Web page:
Wednesday, June 07, 2006

How To Acquire a Taste for Grapefruit

I never did like grapefruit. I found it bitter and far from refreshing, much to the incredulity of pretty much everyone everywhere. Most people, it seems, like grapefruit. This is the story of how I finally became a huge fan of the humble grapefruit.

As regular readers will know, my good friend Nate and I had planned a weekend of hiking and camping in the Ishizuchi Quasi National Park in neighbouring Ehime Prefecture this weekend past. We planned to take in Ishizuchi-san herself, plus another couple of smaller peaks, kipping halfway through at a designated, but isolated, camping spot.
We were joined unexpectedly by Nate’s friend Roger, a massive Swiss fellow Nate had met over the Christmas vacation in Cambodia. Roger arrived in Japan last Wednesday and had decided to come to Shikoku to see Nate. Since our plans had been set pretty solidly for a number of weeks, Nate asked Roger to come with us, and he happily agreed.

On Saturday, we set off bright and early from the car park at the base of Mount Ishizuchi. Because we are young, beautiful and incredibly stupid, we decided to forego the ropeway lift that takes people halfway up the mountain in the name of mountaineering purity. So we slogged our way all the way up the mountain. It was a hot hot day, and water went fast. Nevertheless, we felt fit and good, the banter was rolling, and we were having ourselves a damn good time.

Nearer the top of the mountain, we ran into my friend James, who had started the hike from Ishizuchi’s south side in order to meet us on our way up.
After another couple of hot hours, myself, Nate and James gained the airy summit of Ishizuchi-san, having left Roger resting a painful hip at our lunch spot. We played around on the summit a little, enjoying the vertiginous feelings it inspired, before going back to Roger, and descending the southern side of the mountain.

Another three or so hours later, we finally got ourselves to the camp ground, and made a great little base. After a bath (my first mixed onsen!) at a nearby lodge, the three boys and I joined the lodge caretaker and his one guest for some dinner and drinks that the guest insisted on paying for. He was an incredibly nice fellow who had come to Ishizuchi for sentimental reasons. His wife and him had enjoyed climbing the mountain together, but sadly, his wife died five years ago. He had come back for her.
We soon called it a night, the three original members of my party heading to our tents, leaving James merrily chugging sho-chu with the guest and the lodge caretaker (who is a friend of James’).

Sunday dawned bright and clear. Roger complained that his hip and knee were hurting badly after so much climbing the day before. Nate and I were also pretty wiped out, so we made the decision to avoid climbing another mountain by taking a path which, on the map, looked to skirt round the base of the mountain, yet still put us in the same end point as if we had taken our original route. We consulted the caretaker who said he’d never heard of anyone using that path before, and that it may be bad. We decided to try it anyway (Fools? Us?).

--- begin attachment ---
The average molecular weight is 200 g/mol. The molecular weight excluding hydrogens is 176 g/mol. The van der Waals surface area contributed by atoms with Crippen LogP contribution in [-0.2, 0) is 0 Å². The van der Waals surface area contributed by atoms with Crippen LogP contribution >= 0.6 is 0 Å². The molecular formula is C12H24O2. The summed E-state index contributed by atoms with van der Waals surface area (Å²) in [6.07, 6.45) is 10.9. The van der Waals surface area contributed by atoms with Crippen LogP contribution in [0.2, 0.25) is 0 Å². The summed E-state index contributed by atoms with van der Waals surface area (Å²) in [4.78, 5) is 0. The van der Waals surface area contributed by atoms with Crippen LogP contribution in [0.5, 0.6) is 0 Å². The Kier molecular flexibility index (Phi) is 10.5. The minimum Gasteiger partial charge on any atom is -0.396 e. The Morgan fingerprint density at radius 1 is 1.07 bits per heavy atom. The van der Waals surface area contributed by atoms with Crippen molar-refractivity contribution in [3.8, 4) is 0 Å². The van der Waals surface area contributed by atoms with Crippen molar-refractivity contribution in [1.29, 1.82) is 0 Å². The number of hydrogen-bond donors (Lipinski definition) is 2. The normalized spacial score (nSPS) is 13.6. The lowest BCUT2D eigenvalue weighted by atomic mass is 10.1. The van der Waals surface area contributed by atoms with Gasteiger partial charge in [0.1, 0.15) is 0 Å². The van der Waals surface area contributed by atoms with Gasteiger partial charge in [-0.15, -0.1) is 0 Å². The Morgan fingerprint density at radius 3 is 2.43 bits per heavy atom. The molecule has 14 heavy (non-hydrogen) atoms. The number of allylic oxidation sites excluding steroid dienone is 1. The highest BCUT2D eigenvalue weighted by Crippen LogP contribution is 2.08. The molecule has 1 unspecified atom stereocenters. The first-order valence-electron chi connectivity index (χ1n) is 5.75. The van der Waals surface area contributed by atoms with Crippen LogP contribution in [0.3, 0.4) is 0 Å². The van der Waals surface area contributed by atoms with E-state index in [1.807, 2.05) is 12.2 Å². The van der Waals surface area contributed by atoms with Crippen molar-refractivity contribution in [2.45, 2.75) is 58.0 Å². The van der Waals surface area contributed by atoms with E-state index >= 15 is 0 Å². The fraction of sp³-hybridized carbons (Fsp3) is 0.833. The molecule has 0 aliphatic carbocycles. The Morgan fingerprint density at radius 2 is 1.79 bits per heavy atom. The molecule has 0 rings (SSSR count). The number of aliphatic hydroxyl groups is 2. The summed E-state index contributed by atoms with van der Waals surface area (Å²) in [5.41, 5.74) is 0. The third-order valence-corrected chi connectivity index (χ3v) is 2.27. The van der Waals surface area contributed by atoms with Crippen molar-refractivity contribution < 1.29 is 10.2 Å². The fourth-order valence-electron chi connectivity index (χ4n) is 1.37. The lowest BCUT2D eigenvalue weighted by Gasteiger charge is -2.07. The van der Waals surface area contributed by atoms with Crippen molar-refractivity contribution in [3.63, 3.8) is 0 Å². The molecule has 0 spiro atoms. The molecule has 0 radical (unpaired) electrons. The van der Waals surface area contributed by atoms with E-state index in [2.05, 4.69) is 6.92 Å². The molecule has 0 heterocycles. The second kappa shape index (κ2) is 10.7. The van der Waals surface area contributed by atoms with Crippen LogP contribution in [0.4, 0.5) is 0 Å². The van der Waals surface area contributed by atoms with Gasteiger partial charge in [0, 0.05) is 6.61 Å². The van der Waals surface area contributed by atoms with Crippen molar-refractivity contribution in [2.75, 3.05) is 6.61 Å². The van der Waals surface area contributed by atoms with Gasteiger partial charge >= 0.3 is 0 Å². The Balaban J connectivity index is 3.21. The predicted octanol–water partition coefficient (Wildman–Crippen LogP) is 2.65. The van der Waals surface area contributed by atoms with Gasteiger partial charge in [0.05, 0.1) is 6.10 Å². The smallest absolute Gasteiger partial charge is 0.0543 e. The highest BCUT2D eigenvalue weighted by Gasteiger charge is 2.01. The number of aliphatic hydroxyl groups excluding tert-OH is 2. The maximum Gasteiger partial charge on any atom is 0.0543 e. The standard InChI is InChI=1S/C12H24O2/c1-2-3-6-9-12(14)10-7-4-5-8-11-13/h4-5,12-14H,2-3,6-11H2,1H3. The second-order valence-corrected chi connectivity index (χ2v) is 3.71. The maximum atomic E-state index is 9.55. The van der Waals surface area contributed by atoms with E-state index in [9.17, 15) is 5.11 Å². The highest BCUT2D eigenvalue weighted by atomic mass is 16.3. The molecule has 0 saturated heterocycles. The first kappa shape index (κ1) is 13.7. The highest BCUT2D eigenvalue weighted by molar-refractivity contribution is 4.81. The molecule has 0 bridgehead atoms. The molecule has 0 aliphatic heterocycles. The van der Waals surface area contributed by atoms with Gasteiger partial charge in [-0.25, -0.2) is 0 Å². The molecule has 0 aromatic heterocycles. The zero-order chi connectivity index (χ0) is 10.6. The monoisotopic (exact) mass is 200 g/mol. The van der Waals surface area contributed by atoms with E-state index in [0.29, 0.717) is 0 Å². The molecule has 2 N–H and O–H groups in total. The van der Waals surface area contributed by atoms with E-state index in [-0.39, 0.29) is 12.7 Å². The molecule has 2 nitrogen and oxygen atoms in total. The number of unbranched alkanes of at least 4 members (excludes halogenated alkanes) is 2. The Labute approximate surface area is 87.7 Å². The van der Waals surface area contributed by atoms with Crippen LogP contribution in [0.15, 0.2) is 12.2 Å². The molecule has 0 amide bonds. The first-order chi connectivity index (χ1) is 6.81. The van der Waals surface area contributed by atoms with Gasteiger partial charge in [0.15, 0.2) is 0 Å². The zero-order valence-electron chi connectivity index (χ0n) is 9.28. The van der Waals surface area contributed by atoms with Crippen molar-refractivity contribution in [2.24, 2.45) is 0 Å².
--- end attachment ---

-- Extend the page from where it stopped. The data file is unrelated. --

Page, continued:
We found the path after one false start, and jauntily walked down it, chewing the fat, and marveling at the good weather. Or some such crap equally as cheerful. The path started to get overgrown, but was still visible, and looked to be following a river. On we went. Eventually, the path became completely overgrown but by the time we realized this little fact, we had already clambered down or around several waterfalls and other bothersome geographical entities. We stopped and debated. I think my exact words were “Well, I’m up for an adventure”, and this seemed to be the general consensus of the group, so we went on (Fools? Us? Yeah, ok.)

The going got stupidly difficult, but we knew (or so we thought) where we were, and since the path on the map was only two-three kilometers long, we were convinced that, as long as we followed the river, we’d hit our road sooner or later.
It came to one o’clock, and the landscape kept forcing us higher into the surrounding mountain. This was not in the plan, and so Nate left us on a foray to try to find a way down to the river. He came back some time later to report a huge waterfall ahead of us, and that our only way past it was to climb up the mountain around it. We thrashed our way through the forest climbing higher and higher. Eventually, we got to a high point. The head of the mountain ridge. Here, we were able to see our valley and the one next it, and hear the river in the other valley. If the valleys merged into one, then so did the rivers. And that was a major feature on our map! Mild concern gave way to relief as we realized that we were indeed on the right track, that the compass had been right, and that the map wasn’t totally awry. We decided, since the drop down to the river was so steep in our valley, to cross over into the other valley, and follow that river instead.

Lo and behold, the same geographical boundaries stood in our way. A big waterfall forced us high up into the neighbouring mountain in order to avoid it. By this time, it had reached 5pm. It was clear that we were not going to get to our intended destination by nightfall. Rather than try to follow the blasted river any further, we decided to hack up to the top of the ridge we were on in order to find flat ground in order to pitch a tent on. We had been attacked by various biting insects all day, and staying a night out in the open on a slope with no protection would have made a meal of us. A desperate hour of serious uphill work later, we gained to top of the ridge. Or at least a flat part of it. On the way up, we heard the shrine drums on Ishizuchi-san, and were sure we could hear the cable car, and this reinforced in us the idea that we were in the right area. For my part, half of me felt scared and worried and disbelieving that I was about to spend an unscheduled night on a mountain, the other part felt like I was in ‘Swallows and Amazons’ or an Enid Blyton adventure, and looked forward to missing school the next day in order to get myself out of a pickle.